Life after one year of COVID-19
The first U.S. death from COVID-19 was reported on Feb. 28, 2020. We later learned that the first death was actually weeks earlier. More than half a million deaths later, we have endured a pandemic that few of us — other than virologists — could have imagined 12 months ago.
For us fortunate survivors, for those of us who have kept our health, our jobs, our homes and (perhaps tenuously) our sanity, this has been a year of learning just how adaptable we are. And of realizing what we truly value in our lives.
What about you? How has your life changed over the last year — and what have you learned?
Back in March 2020, we asked ASBMB members to let us know how the pandemic was affecting them in the early days. Now we want to know what’s happened to you over the long haul. Have you made some long-term changes? Discovered profound truths about yourself? Mastered some useful social distancing hacks? Have you missed a celebration, or suffered a loss and had to grieve without the in-person support of friends and family?
Whatever it is, we’d like to hear from you. You don’t have to write a lot — 300 words is fine. But we love details. Give us the nitty-gritty of your life one year on. Email your submission to email@example.com.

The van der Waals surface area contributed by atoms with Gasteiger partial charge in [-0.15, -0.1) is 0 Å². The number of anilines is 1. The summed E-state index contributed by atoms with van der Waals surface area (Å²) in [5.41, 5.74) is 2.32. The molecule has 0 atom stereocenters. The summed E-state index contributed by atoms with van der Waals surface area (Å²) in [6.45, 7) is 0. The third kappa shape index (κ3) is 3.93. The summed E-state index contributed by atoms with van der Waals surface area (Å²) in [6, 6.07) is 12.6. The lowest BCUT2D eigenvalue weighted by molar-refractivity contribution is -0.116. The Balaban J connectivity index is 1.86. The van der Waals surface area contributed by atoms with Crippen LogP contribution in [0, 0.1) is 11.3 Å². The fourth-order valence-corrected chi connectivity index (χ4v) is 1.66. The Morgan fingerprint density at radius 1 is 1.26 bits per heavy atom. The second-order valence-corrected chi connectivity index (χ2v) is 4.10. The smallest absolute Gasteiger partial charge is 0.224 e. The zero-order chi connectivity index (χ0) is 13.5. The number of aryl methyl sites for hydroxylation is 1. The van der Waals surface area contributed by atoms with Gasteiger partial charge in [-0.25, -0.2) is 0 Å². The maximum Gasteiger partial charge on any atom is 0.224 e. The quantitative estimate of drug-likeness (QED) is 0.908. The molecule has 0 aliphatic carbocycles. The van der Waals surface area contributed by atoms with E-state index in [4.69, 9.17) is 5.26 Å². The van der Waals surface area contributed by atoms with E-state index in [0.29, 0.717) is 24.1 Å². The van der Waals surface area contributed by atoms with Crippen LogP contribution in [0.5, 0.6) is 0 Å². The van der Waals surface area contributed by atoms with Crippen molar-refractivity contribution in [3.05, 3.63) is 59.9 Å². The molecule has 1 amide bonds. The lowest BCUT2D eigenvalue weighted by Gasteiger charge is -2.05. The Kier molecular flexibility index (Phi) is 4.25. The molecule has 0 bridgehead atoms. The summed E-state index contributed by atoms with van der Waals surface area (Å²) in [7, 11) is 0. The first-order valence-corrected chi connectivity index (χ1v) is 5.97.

Have I finally flipped?
“Well, it’s not technically a flipped classroom. I’m not recording videos or anything.”
For years, I corrected colleagues who were evaluating my teaching. Students in my introductory courses came to class ready to discuss the material, answer clicker questions and argue over common misconceptions. Although I sometimes stood at the front of the room flailing at my slides, it felt less like a lecture and more like a conversation. My classroom was noisy, and one of my evaluators remarked that I get plenty of exercise peering over students’ shoulders and listening to their conversations as they worked.